Cassin’s Kingbirds occupy a great array of habitat types stretching from southeastern Montana to Nicaragua. Most of these habitats combine tall trees for nesting and open spaces for flycatching. In the western U.S., look for this species in open woodlands along canyons, rivers, and streams at lower and middle elevations, along with agricultural areas, grasslands, oak woodlands, oak savanna, pine woodlands, and pinyon pine-juniper scrubland. Migrants often forage in open country from utility poles and wires or other human-made structures. In central and southern Mexico, where this species is a permanent resident, it inhabits everything from lowland thorn forest to pine-oak forest at over 9,800 feet elevation.Back to top
Cassin’s Kingbirds eat mostly insects captured in flight, along with small amounts of fruit. They hunt visually from an elevated perch, often a dead branch in a prominent tree, sallying out to take insects in midair with a quick snap of the bill. Like other kingbirds, they also pick insects, especially caterpillars, from the ground or from vegetation. Prey includes beetles, bees, wasps, ants, flies, aphids, leafhoppers, cicadas, grasshoppers, crickets, bugs, moths, butterflies, dragonflies, and spiders. When ripe berries such as grape, elderberry, or blueberry are available, Cassin’s Kingbirds may eat large quantities of fruit as well.Back to top
Nests are set in the upper third of a tall tree, usually in the outer portion of the tree on a horizontal branch.
Females construct a bulky nest of twigs, bark, roots, leaves, and other plant matter (sometimes with twine or other discarded material). They line the nest with finer plant matter such as grasses and rootlets. Some nests are adorned with feathers or flowers. Nests average about 8 inches across and 3 inches tall, with interior cup about 3.5 inches across and 2 inches deep.
Eggs are creamy white with small brown spots.
|Condition at Hatching:|
Naked, helpless, eyes closed.
At the beginning of the breeding season, males establish and defend territories that include at least one primary feeding site, usually a tall tree appropriate for hunting and often for nesting. Males are vocal, even at night, and often begin a dawn song around 3:00 a.m. During the day, probably to mark territories, they call loudly as they fly sharply upward, stop, and then fall in a tumbling, twisting flight. In larger territories, males make regular flights around the territory and drive away rivals, sometimes preceded by a threat display in which both males crouch, droop the wings, and flick the tail. Where pairs nest closer together, males rarely patrol the area but instead remain near the nest tree and call in response to other calling males in the area. As with other kingbirds, male and female Cassin’s greet each other excitedly by calling, fluttering the wings, and spreading the tail. Females build the nest and incubate the eggs; males forage and watch for predators from a nearby perch. Both sexes feed the nestlings.Back to top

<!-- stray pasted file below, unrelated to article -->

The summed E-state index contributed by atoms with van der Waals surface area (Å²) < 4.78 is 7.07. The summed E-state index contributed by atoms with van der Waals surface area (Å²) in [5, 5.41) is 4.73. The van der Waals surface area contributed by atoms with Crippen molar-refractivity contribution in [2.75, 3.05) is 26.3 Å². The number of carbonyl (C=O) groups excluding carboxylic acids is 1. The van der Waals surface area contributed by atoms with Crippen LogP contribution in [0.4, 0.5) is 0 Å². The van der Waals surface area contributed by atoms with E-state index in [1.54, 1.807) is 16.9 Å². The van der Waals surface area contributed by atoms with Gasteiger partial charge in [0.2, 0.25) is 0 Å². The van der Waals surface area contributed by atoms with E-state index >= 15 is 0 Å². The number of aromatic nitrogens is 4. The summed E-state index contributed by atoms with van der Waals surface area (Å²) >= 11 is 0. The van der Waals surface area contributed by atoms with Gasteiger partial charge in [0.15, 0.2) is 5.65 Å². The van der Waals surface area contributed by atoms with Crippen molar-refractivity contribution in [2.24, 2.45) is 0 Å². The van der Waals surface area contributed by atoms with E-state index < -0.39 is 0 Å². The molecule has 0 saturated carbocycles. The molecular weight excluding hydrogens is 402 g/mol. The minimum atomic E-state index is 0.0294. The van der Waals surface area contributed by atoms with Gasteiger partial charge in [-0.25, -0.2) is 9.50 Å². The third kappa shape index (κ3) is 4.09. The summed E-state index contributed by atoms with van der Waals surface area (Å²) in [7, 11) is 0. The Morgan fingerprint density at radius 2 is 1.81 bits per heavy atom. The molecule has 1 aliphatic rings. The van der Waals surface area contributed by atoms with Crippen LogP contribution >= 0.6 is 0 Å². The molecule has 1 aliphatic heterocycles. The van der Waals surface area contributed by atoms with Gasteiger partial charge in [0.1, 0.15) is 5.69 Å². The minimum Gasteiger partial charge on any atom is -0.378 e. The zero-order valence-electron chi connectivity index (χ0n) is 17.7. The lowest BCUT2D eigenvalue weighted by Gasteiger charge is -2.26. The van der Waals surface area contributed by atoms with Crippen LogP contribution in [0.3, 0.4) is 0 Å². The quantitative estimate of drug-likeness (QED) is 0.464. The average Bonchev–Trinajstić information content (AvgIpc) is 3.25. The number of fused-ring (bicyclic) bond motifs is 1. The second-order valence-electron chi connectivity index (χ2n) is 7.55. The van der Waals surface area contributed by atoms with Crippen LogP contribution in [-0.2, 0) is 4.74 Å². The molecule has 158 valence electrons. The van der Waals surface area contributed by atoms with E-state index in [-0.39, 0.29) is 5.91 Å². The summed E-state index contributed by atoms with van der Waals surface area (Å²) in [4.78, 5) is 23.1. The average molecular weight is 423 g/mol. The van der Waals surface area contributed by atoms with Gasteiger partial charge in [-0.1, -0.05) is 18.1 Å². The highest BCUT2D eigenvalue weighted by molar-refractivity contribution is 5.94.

According to the North American Breeding Bird Survey, Cassin’s Kingbird populations were stable between 1968 and 2015. Partners in Flight estimates a global breeding population of 8.8 million and rates the species a 9 out of 20 on the Continental Concern Score, indicating a species of low conservation concern. A 2016 Partners in Flight report estimates the U.S. population at about 2.6 million breeding individuals. Habitat loss, including the removal of individual large trees that the birds use for nesting and perching, is the chief conservation concern.Back to top
Partners in Flight (2017). Avian Conservation Assessment Database. 2017.
Rosenberg, K. V., J. A. Kennedy, R. Dettmers, R. P. Ford, D. Reynolds, J. D. Alexander, C. J. Beardmore, P. J. Blancher, R. E. Bogart, G. S. Butcher, A. F. Camfield, A. Couturier, D. W. Demarest, W. E. Easton, J. J. Giocomo, R. H. Keller, A. E. Mini, A. O. Panjabi, D. N. Pashley, T. D. Rich, J. M. Ruth, H. Stabins, J. Stanton, and T. Will (2016). Partners in Flight Landbird Conservation Plan: 2016 Revision for Canada and Continental United States. Partners in Flight Science Committee.
Sauer, J. R., D. K. Niven, J. E. Hines, D. J. Ziolkowski Jr., K. L. Pardieck, J. E. Fallon, and W. A. Link (2017). The North American Breeding Bird Survey, Results and Analysis 1966–2015. Version 2.07.2017. USGS Patuxent Wildlife Research Center, Laurel, MD, USA.
Sibley, D. A. (2014). The Sibley Guide to Birds, second edition. Alfred A. Knopf, New York, NY, USA.
Tweit, Robert C. and Joan C. Tweit. (2000). Cassin's Kingbird (Tyrannus vociferans), version 2.0. In The Birds of North America (P. G. Rodewald, editor). Cornell Lab of Ornithology, Ithaca, New York, USA.